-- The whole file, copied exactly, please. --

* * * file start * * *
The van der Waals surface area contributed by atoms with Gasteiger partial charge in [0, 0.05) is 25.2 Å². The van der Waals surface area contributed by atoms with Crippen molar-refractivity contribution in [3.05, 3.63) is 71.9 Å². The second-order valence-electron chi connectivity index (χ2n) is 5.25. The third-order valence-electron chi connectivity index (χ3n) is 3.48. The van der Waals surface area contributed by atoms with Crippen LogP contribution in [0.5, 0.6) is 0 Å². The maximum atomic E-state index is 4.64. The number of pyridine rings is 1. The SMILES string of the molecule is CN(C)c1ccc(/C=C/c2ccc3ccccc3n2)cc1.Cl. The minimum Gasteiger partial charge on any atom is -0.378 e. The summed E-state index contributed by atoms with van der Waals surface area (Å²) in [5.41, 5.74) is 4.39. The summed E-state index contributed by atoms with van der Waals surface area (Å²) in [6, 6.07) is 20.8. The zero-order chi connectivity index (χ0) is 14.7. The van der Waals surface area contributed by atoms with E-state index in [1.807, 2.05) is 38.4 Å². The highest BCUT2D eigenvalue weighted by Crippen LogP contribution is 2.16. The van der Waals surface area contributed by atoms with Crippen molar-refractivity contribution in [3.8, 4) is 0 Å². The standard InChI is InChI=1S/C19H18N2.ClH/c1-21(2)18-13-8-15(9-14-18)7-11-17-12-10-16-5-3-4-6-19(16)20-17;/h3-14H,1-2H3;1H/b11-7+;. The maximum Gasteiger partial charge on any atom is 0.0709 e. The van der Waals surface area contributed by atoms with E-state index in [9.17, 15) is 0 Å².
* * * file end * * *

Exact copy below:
The van der Waals surface area contributed by atoms with Gasteiger partial charge in [0, 0.05) is 25.2 Å². The van der Waals surface area contributed by atoms with Crippen molar-refractivity contribution in [3.05, 3.63) is 71.9 Å². The second-order valence-electron chi connectivity index (χ2n) is 5.25. The third-order valence-electron chi connectivity index (χ3n) is 3.48. The van der Waals surface area contributed by atoms with Crippen LogP contribution in [0.5, 0.6) is 0 Å². The maximum atomic E-state index is 4.64. The number of pyridine rings is 1. The SMILES string of the molecule is CN(C)c1ccc(/C=C/c2ccc3ccccc3n2)cc1.Cl. The minimum Gasteiger partial charge on any atom is -0.378 e. The summed E-state index contributed by atoms with van der Waals surface area (Å²) in [5.41, 5.74) is 4.39. The summed E-state index contributed by atoms with van der Waals surface area (Å²) in [6, 6.07) is 20.8. The zero-order chi connectivity index (χ0) is 14.7. The van der Waals surface area contributed by atoms with E-state index in [1.807, 2.05) is 38.4 Å². The highest BCUT2D eigenvalue weighted by Crippen LogP contribution is 2.16. The van der Waals surface area contributed by atoms with Crippen molar-refractivity contribution in [3.8, 4) is 0 Å². The standard InChI is InChI=1S/C19H18N2.ClH/c1-21(2)18-13-8-15(9-14-18)7-11-17-12-10-16-5-3-4-6-19(16)20-17;/h3-14H,1-2H3;1H/b11-7+;. The maximum Gasteiger partial charge on any atom is 0.0709 e. The van der Waals surface area contributed by atoms with E-state index in [9.17, 15) is 0 Å².